In fact, she isn’t a character, she’s

A prop! she serves as a catalyst for change in others, but remains more or less the same herself.

She exists pretty much solely to facilitate

The relationship between zu and ebo, and is treated more like a pet than a person with autonomy.

There are several scenes where other characters minimise or downplay her agency. At one point Ebo - who is supposed to know what he’s talking about - says that she’s incapable of change. “I’m not saying she doesn’t want to change.

I’m saying she can’t change.”. Which is a horrible way to think about anyone, especially since you’re the one who supposedly knows how to take care of her! WHAT THE F*CK?! This interviewer even inadvertently likens Music to an object, and Sia doesn’t nothing to correct her. “Is almost like a parellel to the main story here! Which is here’s this person who can’t speak," "You know, she might as well be like an inanimate object like a wig, except there's so much going on in there!" (This whole interview is a goldmine of cringe, by the way). But it’s worse than Music being an object. She’s actively infantilised. “It's pure! And that's what I've always found with the special abilities people that I've fallen in love with is this 'purity'.". Music is portrayed as being innocent and childlike, and in line with Sia’s assertions about her having “special abilities”, she sees the world in a fantastical way, and this is the justification for the music articles that intersperse the film, which are supposed to represent her interpretations of reality.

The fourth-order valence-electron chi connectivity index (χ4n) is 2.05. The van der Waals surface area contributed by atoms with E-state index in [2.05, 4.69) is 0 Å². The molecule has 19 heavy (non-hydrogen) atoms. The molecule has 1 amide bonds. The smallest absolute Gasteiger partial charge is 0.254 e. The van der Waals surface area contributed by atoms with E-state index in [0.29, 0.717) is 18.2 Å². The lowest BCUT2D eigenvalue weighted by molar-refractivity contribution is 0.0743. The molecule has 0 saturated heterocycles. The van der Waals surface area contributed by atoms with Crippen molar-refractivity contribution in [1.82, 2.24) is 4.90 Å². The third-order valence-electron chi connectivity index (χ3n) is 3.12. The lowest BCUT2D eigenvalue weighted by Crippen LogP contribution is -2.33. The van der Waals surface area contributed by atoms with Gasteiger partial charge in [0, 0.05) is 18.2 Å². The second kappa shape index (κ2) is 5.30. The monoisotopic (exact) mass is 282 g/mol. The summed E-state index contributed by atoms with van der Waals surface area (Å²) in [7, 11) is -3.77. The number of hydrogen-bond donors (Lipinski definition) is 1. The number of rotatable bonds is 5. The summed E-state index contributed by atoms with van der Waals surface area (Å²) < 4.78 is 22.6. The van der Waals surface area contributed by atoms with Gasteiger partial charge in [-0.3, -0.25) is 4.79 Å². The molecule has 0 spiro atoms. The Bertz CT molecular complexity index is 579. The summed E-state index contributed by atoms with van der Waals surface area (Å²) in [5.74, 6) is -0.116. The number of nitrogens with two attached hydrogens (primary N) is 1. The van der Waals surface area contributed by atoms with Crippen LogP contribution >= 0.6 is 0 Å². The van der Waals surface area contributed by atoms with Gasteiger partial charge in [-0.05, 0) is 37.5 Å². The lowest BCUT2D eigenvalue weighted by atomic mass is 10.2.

After all, this is a musical, which is kinda weird because Sia repeatedly says she hates musicals.